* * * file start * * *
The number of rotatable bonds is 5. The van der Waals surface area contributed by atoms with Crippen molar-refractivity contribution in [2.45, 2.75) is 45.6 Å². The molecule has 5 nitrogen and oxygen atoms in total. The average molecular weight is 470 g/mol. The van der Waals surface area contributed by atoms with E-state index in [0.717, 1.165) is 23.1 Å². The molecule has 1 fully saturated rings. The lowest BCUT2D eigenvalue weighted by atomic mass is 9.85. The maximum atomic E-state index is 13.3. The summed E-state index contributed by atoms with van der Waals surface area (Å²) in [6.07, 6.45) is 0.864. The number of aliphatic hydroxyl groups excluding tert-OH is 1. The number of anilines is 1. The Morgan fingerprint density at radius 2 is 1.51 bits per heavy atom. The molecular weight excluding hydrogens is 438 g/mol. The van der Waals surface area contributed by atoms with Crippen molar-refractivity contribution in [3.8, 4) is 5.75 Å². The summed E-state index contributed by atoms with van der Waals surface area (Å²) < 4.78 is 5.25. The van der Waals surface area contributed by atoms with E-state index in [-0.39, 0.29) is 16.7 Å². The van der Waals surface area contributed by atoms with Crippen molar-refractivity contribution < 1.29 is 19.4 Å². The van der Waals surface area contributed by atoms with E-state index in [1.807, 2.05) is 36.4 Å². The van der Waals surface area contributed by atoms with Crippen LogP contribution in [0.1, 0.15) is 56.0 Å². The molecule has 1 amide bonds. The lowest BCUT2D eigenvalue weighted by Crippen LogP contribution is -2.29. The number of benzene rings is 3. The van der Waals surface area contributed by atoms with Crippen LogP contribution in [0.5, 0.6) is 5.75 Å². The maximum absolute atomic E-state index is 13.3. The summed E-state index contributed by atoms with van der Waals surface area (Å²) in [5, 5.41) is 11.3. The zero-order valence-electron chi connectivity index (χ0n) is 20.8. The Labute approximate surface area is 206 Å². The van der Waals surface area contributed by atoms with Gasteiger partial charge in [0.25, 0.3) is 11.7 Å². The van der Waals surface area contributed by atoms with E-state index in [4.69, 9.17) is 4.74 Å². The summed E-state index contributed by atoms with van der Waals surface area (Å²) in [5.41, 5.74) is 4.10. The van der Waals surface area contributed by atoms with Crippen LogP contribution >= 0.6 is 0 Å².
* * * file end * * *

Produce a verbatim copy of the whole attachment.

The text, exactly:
The number of rotatable bonds is 5. The van der Waals surface area contributed by atoms with Crippen molar-refractivity contribution in [2.45, 2.75) is 45.6 Å². The molecule has 5 nitrogen and oxygen atoms in total. The average molecular weight is 470 g/mol. The van der Waals surface area contributed by atoms with E-state index in [0.717, 1.165) is 23.1 Å². The molecule has 1 fully saturated rings. The lowest BCUT2D eigenvalue weighted by atomic mass is 9.85. The maximum atomic E-state index is 13.3. The summed E-state index contributed by atoms with van der Waals surface area (Å²) in [6.07, 6.45) is 0.864. The number of aliphatic hydroxyl groups excluding tert-OH is 1. The number of anilines is 1. The Morgan fingerprint density at radius 2 is 1.51 bits per heavy atom. The molecular weight excluding hydrogens is 438 g/mol. The van der Waals surface area contributed by atoms with Crippen molar-refractivity contribution in [3.8, 4) is 5.75 Å². The summed E-state index contributed by atoms with van der Waals surface area (Å²) < 4.78 is 5.25. The van der Waals surface area contributed by atoms with E-state index in [-0.39, 0.29) is 16.7 Å². The van der Waals surface area contributed by atoms with Crippen molar-refractivity contribution < 1.29 is 19.4 Å². The van der Waals surface area contributed by atoms with E-state index in [1.807, 2.05) is 36.4 Å². The van der Waals surface area contributed by atoms with Crippen LogP contribution in [0.1, 0.15) is 56.0 Å². The molecule has 1 amide bonds. The lowest BCUT2D eigenvalue weighted by Crippen LogP contribution is -2.29. The number of benzene rings is 3. The van der Waals surface area contributed by atoms with Crippen LogP contribution in [0.5, 0.6) is 5.75 Å². The maximum absolute atomic E-state index is 13.3. The summed E-state index contributed by atoms with van der Waals surface area (Å²) in [5, 5.41) is 11.3. The zero-order valence-electron chi connectivity index (χ0n) is 20.8. The Labute approximate surface area is 206 Å². The van der Waals surface area contributed by atoms with Gasteiger partial charge in [0.25, 0.3) is 11.7 Å². The van der Waals surface area contributed by atoms with E-state index in [4.69, 9.17) is 4.74 Å². The summed E-state index contributed by atoms with van der Waals surface area (Å²) in [5.41, 5.74) is 4.10. The van der Waals surface area contributed by atoms with Crippen LogP contribution >= 0.6 is 0 Å².